The developmental origins of genetic factors influencing language and literacy: Associations with early-childhood vocabulary

Ellen Verhoef, Chin Yang Shapland, Simon E Fisher, Philip S Dale, Beate St Pourcain

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BACKGROUND: The heritability of language and literacy skills increases from early-childhood to adolescence. The underlying mechanisms are little understood and may involve (a) the amplification of genetic influences contributing to early language abilities, and/or (b) the emergence of novel genetic factors (innovation). Here, we investigate the developmental origins of genetic factors influencing mid-childhood/early-adolescent language and literacy. We evaluate evidence for the amplification of early-childhood genetic factors for vocabulary, in addition to genetic innovation processes.

METHODS: Expressive and receptive vocabulary scores at 38 months, thirteen language- and literacy-related abilities and nonverbal cognition (7-13 years) were assessed in unrelated children from the Avon Longitudinal Study of Parents and Children (ALSPAC, Nindividuals ≤ 6,092). We investigated the multivariate genetic architecture underlying early-childhood expressive and receptive vocabulary, and each of 14 mid-childhood/early-adolescent language, literacy or cognitive skills with trivariate structural equation (Cholesky) models as captured by genome-wide genetic relationship matrices. The individual path coefficients of the resulting structural models were finally meta-analysed to evaluate evidence for overarching patterns.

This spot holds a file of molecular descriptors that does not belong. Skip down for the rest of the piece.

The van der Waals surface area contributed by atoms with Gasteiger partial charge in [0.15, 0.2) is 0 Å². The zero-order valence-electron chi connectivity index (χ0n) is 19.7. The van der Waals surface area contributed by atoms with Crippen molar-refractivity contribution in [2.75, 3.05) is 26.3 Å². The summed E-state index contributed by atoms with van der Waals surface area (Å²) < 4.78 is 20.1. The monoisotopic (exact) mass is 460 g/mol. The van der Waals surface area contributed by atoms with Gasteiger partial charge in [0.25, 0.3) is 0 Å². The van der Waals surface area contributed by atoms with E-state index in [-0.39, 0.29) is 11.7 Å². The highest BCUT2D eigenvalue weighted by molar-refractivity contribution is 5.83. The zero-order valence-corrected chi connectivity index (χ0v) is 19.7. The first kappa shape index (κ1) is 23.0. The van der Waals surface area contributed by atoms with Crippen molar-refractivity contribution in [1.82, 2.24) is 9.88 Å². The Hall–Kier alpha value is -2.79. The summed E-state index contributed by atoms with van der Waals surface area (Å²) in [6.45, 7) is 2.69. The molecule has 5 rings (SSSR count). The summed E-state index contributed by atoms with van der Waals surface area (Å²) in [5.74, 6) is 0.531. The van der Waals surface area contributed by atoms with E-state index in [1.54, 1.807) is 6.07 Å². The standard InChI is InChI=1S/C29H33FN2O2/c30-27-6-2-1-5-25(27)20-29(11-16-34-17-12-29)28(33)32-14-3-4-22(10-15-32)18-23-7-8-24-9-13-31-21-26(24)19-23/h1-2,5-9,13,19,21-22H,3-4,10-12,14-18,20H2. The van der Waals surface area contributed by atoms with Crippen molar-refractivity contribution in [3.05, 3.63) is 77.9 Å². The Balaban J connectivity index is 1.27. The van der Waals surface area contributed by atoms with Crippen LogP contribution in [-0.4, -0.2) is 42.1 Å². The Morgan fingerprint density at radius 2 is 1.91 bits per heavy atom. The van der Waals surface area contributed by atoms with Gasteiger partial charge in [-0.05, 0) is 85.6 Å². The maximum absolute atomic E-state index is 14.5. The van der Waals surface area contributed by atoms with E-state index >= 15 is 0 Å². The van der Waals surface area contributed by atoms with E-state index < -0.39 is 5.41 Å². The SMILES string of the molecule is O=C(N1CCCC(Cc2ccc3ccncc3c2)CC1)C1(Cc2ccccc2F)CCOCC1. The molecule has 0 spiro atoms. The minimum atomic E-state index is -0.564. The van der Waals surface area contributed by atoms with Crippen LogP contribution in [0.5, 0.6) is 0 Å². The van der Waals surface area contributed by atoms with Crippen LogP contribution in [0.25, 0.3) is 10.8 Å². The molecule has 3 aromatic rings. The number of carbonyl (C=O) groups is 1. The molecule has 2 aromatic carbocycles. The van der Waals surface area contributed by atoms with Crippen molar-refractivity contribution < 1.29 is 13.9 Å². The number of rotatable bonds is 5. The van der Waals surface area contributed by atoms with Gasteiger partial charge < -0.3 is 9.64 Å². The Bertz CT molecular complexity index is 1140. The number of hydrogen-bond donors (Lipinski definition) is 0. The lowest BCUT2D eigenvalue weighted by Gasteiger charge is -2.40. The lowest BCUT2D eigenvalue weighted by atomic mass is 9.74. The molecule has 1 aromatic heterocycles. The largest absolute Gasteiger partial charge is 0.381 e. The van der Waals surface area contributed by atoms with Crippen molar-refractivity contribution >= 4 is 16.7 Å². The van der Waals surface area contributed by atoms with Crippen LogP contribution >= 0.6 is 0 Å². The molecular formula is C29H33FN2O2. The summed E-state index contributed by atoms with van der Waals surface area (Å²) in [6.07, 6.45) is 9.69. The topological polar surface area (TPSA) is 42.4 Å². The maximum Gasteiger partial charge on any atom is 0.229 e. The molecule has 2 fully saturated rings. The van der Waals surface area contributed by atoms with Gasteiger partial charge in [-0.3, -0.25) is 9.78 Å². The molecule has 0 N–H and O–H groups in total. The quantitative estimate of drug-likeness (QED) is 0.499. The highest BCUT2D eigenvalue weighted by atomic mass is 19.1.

RESULTS: We observed little support for the emergence of novel genetic sources for language, literacy or cognitive abilities during mid-childhood or early adolescence. Instead, genetic factors of early-childhood vocabulary, especially those unique to receptive skills, were amplified and represented the majority of genetic variance underlying many of these later complex skills (≤99%). The most predictive early genetic factor accounted for 29.4%(SE = 12.9%) to 45.1%(SE = 7.6%) of the phenotypic variation in verbal intelligence and literacy skills, but also for 25.7%(SE = 6.4%) in performance intelligence, while explaining only a fraction of the phenotypic variation in receptive vocabulary (3.9%(SE = 1.8%)).

CONCLUSIONS: Genetic factors contributing to many complex skills during mid-childhood and early adolescence, including literacy, verbal cognition and nonverbal cognition, originate developmentally in early-childhood and are captured by receptive vocabulary. This suggests developmental genetic stability and overarching aetiological mechanisms.

Original languageEnglish
Number of pages11
JournalJournal of Child Psychology and Psychiatry
Publication statusPublished - 14 Sep 2020


  • behavioural genetics
  • language and literacy development


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